The Advanced Clean Transportation (ACT) Expo is held each year in Long Beach, CA, near the end of April. The event is focused on alternative powered vehicles such as propane, natural gas, hydrogen and various forms of electrification.
Of all the available vehicle propulsion technologies at this year’s ACT Expo, electrification absolutely stole the show. Most of the keynote speakers were focused on commercial battery electric vehicles (CBEV), along with candid-speaking Trevor Milton, CEO of Nikola Motor Co., who presented the company’s hydrogen truck and fueling station technology. Milton is matter-of-fact about the difference between the technologies, one time quoting “100 CBEVs will put a grid down in a city,” whereas “no one will notice 100 hydrogen vehicles.”
As noted in a workshop run by the North American Council on Freight Efficiency (NACFE), medium-duty trucks are another market in which battery electric vehicles make sense. According to an NACFE study, this is because many medium-duty trucks are not weight sensitive, they run 50-100 miles (80.5-160.9 km) per day, and are used in regional routes that return to home each night, so they do not need a charging network.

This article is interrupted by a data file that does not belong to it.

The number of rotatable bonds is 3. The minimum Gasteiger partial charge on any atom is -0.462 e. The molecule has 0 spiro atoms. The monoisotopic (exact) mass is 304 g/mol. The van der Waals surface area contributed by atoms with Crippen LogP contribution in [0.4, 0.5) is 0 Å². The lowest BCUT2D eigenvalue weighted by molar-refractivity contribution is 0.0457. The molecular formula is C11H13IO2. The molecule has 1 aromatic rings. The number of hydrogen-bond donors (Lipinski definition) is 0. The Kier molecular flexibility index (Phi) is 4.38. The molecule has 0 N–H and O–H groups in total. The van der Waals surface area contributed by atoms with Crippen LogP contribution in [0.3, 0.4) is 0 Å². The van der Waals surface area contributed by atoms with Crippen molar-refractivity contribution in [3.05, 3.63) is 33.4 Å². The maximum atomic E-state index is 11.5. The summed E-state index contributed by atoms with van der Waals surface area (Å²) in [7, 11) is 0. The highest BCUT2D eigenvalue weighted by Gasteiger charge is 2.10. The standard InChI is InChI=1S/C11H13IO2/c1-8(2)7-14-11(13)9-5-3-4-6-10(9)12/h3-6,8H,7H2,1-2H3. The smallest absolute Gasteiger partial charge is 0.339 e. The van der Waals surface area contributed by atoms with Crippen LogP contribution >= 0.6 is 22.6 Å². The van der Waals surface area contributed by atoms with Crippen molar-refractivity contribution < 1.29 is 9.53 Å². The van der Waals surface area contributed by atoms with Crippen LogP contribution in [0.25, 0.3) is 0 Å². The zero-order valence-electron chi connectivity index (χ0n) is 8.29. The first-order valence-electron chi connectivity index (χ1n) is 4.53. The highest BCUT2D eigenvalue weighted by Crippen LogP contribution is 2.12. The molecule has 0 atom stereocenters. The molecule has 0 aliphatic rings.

Amidst the excitement and prospect of CBEV development, OEM leaders and large fleet managers planted plenty of seeds of caution of the time and due diligence required to bring this concept to reality. For instance, Daimler Trucks North America’s President and CEO, Roger Nielsen, said, “We will need to [conduct] millions of miles of testing to ensure a safe product,” and, “Economics and weight need significant improvement — looking for half the cost and twice the power density.” An executive from Waste Management said “it’s a 20-year journey.”
Natural Gas Technology
In the natural gas realm, a notable innovation is one by OnBoard Dynamics that brings the compressor to the source of the fuel. This technology uses an 8-cylinder engine to compress gas; some cylinders are fueled by incoming gas while the remaining cylinders compress the gas for storage. Essentially, OnBoard brings affordable gas compression to any location with a gas line – no electricity required – which means it ought to be especially useful in regions of the world where natural gas is plentiful, and the electric grid is not robust.
Read about additional alternative fuel technologies launched during the show:
Electric Vehicle Technologies
In vehicle electrification, the technology that caught many's attention were the electrified axles, or in one case, electrified wheel-ends by ConMet, and their partnership with Protean Electric. This is an elegant solution to propel each wheel individually.
The axle products ranged from electric motors bolted onto a medium-duty axle, to a complete powertrain integrated into an axle. Two such systems, one suited for a low floor bus, and the other for a truck, were developed by AxleTech. Coincidentally, AxleTech’s electrification business unit was acquired by Allison Transmission, an announcement made one day prior to the expo.